|The Age of Shovelry|
It was the same e-mail message that directed us to the Hocking Valley Train Station Restaurant that enticed us to drive through Marion, Ohio. "It's the home of President Warren G. Harding, the Marion power shovel that built the Panama Canal and Paul Newman Popcorn," read the missive from Chris, a native Ohioan who now lives in Los Angeles.
We drove through town looking for steam shovels, and came upon a big bucket by the side of the road. The plaque on it read, "Marion Steam Shovel Company Plant, Est. 1884." It didn't say anything about the Panama Canal, so we went across the street toward what looked like an office building to make enquiries.
The receptionist inside told us that the bucket we'd seen was just a baby. She introduced us to Peter Gilewicz, who took the time to give us a brief history of the power shovel and the company that's been making them for over a century.
"You've arrived here at the end of an era," he said. "Marion has been purchased by its competitor, and the plant will probably close down soon. Our products are used mainly for coal mining, and demand for them has decreased."
Marion started its illustrious history as the Marion Steam Shovel Company. Marion shovels were used extensively in the building of the Panama Canal. By the end of the 1920's, steam had passed into history as a power source, and Marion changed its name to Marion Power Shovel Company. Today's huge Walking Draglines are powered by electricity.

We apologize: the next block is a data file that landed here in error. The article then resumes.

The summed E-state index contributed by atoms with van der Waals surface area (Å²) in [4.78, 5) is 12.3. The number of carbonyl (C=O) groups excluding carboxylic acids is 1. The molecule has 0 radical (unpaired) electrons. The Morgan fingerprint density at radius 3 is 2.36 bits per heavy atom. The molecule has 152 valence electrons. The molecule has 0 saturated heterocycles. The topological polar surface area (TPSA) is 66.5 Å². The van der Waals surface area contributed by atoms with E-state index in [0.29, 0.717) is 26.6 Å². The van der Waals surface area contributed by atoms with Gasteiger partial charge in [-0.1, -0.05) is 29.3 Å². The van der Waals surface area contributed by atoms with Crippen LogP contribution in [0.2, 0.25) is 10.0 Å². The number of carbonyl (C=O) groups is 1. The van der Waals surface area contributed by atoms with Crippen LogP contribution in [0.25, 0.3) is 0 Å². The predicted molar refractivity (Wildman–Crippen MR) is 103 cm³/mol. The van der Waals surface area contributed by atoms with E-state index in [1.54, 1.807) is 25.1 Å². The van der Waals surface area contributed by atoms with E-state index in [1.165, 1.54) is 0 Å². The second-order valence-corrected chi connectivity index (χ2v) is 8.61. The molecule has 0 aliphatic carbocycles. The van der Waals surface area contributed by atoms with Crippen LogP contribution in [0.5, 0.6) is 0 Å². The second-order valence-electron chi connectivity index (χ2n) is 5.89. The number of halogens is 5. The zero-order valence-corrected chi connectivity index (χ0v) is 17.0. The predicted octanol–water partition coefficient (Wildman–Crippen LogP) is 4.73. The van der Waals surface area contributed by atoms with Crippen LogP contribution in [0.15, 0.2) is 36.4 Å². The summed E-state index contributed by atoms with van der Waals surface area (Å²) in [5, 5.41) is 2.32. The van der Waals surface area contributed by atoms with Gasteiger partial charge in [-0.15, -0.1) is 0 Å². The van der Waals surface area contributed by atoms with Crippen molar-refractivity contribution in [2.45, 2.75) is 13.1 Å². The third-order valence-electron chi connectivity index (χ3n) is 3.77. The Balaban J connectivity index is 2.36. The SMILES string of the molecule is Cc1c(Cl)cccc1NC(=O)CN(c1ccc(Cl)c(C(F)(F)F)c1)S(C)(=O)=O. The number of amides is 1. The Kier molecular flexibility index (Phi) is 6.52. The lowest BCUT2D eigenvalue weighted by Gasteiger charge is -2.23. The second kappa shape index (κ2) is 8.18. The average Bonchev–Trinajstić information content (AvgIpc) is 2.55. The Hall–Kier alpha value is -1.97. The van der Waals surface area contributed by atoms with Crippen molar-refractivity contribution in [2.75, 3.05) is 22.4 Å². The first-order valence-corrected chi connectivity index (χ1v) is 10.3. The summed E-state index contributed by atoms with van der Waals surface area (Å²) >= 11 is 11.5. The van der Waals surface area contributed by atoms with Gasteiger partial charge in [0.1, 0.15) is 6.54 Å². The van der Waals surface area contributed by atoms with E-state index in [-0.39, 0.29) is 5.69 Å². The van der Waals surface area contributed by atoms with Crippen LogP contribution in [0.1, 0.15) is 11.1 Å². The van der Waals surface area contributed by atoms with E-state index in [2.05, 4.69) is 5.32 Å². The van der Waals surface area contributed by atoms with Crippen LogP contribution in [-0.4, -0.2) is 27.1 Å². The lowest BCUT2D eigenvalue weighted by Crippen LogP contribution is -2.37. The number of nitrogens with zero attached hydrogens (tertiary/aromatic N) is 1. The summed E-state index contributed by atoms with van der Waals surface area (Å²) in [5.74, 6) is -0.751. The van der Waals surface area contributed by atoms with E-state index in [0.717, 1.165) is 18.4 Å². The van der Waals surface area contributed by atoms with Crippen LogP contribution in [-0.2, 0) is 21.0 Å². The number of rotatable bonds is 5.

Marion equipment has been on hand for numerous other engineering triumphs. In June, 1931, the contract to provide shovels for the Hoover Dam project was awarded to Marion, and in the sixties, Marion built special crawler transporters for moving launch vehicles and their payloads from the staging building to the launch pad at Cape Canaveral. The transporter used in the Apollo program is still used today for launching the Space Shuttle.
The most impressive item in Marion's current product line is the Walking Dragline. One of these monsters is bigger than a supermarket, and its bucket can dig a swimming pool in one scoop. The pieces are made at the Marion plant and shipped to the site, usually a coal mine. A team of welders, electricians and engineers arrives to assemble everything, a project that takes as long as a year. When it's complete, the Dragline really does ‘walk.' It has two feet that allow it to move itself backwards, robot- style. In addition, it can swivel 360 degrees, and the biggest models have a dump range longer than a football field. Want one? For a mere US$50 million, you can own your own.
Peter also told us about the Crawler Draglines and Mining Shovels that use tank-like treads to move, and explained how machines this big can operate on electricity. "Mines have their own substations," he said, "And the Draglines are connected by a massive cable." Believe it or not, these monsters actually operate by extension cord!
At its height, Marion Power Shovel employed over 2,500 people. Now that number has shrunk to around 300. The plant was quiet the day we visited. "We're in a sort of limbo," said Peter. "The purchasing company is based in Wisconsin, and we'll just have to see what happens." We left Marion and headed southwest toward Cincinnati, glad to have been able to say hello before the town has to say good-bye to the shovels that have carried its name since 1884.